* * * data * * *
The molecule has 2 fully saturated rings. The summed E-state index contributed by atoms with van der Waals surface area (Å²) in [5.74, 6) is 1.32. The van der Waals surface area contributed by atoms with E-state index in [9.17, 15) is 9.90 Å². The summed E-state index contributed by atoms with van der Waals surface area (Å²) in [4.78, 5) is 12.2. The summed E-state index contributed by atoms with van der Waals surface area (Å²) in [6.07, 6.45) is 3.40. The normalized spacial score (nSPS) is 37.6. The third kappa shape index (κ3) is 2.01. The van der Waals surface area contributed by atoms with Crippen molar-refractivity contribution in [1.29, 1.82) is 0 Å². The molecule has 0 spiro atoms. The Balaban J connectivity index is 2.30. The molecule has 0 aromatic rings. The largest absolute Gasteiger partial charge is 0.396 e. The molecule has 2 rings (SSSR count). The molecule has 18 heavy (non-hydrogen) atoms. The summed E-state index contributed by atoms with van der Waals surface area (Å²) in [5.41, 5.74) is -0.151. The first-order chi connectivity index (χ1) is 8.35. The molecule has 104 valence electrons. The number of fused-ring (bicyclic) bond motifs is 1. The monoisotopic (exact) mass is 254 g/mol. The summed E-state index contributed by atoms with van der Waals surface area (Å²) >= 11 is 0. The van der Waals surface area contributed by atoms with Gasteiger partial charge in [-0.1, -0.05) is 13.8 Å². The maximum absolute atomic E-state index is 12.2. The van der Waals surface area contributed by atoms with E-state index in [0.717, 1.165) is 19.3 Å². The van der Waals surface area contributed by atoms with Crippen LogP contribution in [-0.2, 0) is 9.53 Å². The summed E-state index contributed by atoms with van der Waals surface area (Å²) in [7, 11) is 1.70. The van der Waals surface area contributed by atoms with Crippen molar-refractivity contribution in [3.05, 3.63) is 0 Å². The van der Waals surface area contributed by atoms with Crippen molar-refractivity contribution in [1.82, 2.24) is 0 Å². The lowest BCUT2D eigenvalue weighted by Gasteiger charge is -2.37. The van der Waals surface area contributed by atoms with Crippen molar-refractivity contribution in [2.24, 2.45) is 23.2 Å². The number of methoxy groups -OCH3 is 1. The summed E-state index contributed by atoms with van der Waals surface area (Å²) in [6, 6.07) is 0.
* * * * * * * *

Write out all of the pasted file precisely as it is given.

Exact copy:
The molecule has 2 fully saturated rings. The summed E-state index contributed by atoms with van der Waals surface area (Å²) in [5.74, 6) is 1.32. The van der Waals surface area contributed by atoms with E-state index in [9.17, 15) is 9.90 Å². The summed E-state index contributed by atoms with van der Waals surface area (Å²) in [4.78, 5) is 12.2. The summed E-state index contributed by atoms with van der Waals surface area (Å²) in [6.07, 6.45) is 3.40. The normalized spacial score (nSPS) is 37.6. The third kappa shape index (κ3) is 2.01. The van der Waals surface area contributed by atoms with Crippen molar-refractivity contribution in [1.29, 1.82) is 0 Å². The molecule has 0 spiro atoms. The Balaban J connectivity index is 2.30. The molecule has 0 aromatic rings. The largest absolute Gasteiger partial charge is 0.396 e. The molecule has 2 rings (SSSR count). The molecule has 18 heavy (non-hydrogen) atoms. The summed E-state index contributed by atoms with van der Waals surface area (Å²) in [5.41, 5.74) is -0.151. The first-order chi connectivity index (χ1) is 8.35. The molecule has 104 valence electrons. The number of fused-ring (bicyclic) bond motifs is 1. The monoisotopic (exact) mass is 254 g/mol. The summed E-state index contributed by atoms with van der Waals surface area (Å²) >= 11 is 0. The van der Waals surface area contributed by atoms with Gasteiger partial charge in [-0.1, -0.05) is 13.8 Å². The maximum absolute atomic E-state index is 12.2. The van der Waals surface area contributed by atoms with E-state index in [0.717, 1.165) is 19.3 Å². The van der Waals surface area contributed by atoms with Crippen LogP contribution in [-0.2, 0) is 9.53 Å². The summed E-state index contributed by atoms with van der Waals surface area (Å²) in [7, 11) is 1.70. The van der Waals surface area contributed by atoms with Crippen molar-refractivity contribution in [3.05, 3.63) is 0 Å². The van der Waals surface area contributed by atoms with Crippen molar-refractivity contribution in [1.82, 2.24) is 0 Å². The lowest BCUT2D eigenvalue weighted by Gasteiger charge is -2.37. The van der Waals surface area contributed by atoms with Crippen molar-refractivity contribution in [2.24, 2.45) is 23.2 Å². The number of methoxy groups -OCH3 is 1. The summed E-state index contributed by atoms with van der Waals surface area (Å²) in [6, 6.07) is 0.